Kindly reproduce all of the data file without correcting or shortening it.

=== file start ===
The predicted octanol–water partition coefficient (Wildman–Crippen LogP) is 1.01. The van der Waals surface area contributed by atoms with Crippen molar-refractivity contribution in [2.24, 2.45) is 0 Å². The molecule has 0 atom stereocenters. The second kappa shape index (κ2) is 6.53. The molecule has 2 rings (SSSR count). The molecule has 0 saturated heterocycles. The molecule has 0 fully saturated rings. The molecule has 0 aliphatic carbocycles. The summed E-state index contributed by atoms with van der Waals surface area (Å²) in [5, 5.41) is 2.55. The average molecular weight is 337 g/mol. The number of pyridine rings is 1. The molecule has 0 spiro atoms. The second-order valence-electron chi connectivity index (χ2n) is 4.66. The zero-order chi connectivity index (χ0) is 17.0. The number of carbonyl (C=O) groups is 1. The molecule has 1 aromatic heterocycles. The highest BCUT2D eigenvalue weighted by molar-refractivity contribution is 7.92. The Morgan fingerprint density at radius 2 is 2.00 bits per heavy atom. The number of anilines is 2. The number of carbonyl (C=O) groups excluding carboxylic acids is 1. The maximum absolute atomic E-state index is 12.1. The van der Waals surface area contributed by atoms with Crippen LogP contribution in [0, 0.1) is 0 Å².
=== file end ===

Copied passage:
The predicted octanol–water partition coefficient (Wildman–Crippen LogP) is 1.01. The van der Waals surface area contributed by atoms with Crippen molar-refractivity contribution in [2.24, 2.45) is 0 Å². The molecule has 0 atom stereocenters. The second kappa shape index (κ2) is 6.53. The molecule has 2 rings (SSSR count). The molecule has 0 saturated heterocycles. The molecule has 0 fully saturated rings. The molecule has 0 aliphatic carbocycles. The summed E-state index contributed by atoms with van der Waals surface area (Å²) in [5, 5.41) is 2.55. The average molecular weight is 337 g/mol. The number of pyridine rings is 1. The molecule has 0 spiro atoms. The second-order valence-electron chi connectivity index (χ2n) is 4.66. The zero-order chi connectivity index (χ0) is 17.0. The number of carbonyl (C=O) groups is 1. The molecule has 1 aromatic heterocycles. The highest BCUT2D eigenvalue weighted by molar-refractivity contribution is 7.92. The Morgan fingerprint density at radius 2 is 2.00 bits per heavy atom. The number of anilines is 2. The number of carbonyl (C=O) groups excluding carboxylic acids is 1. The maximum absolute atomic E-state index is 12.1. The van der Waals surface area contributed by atoms with Crippen LogP contribution in [0, 0.1) is 0 Å².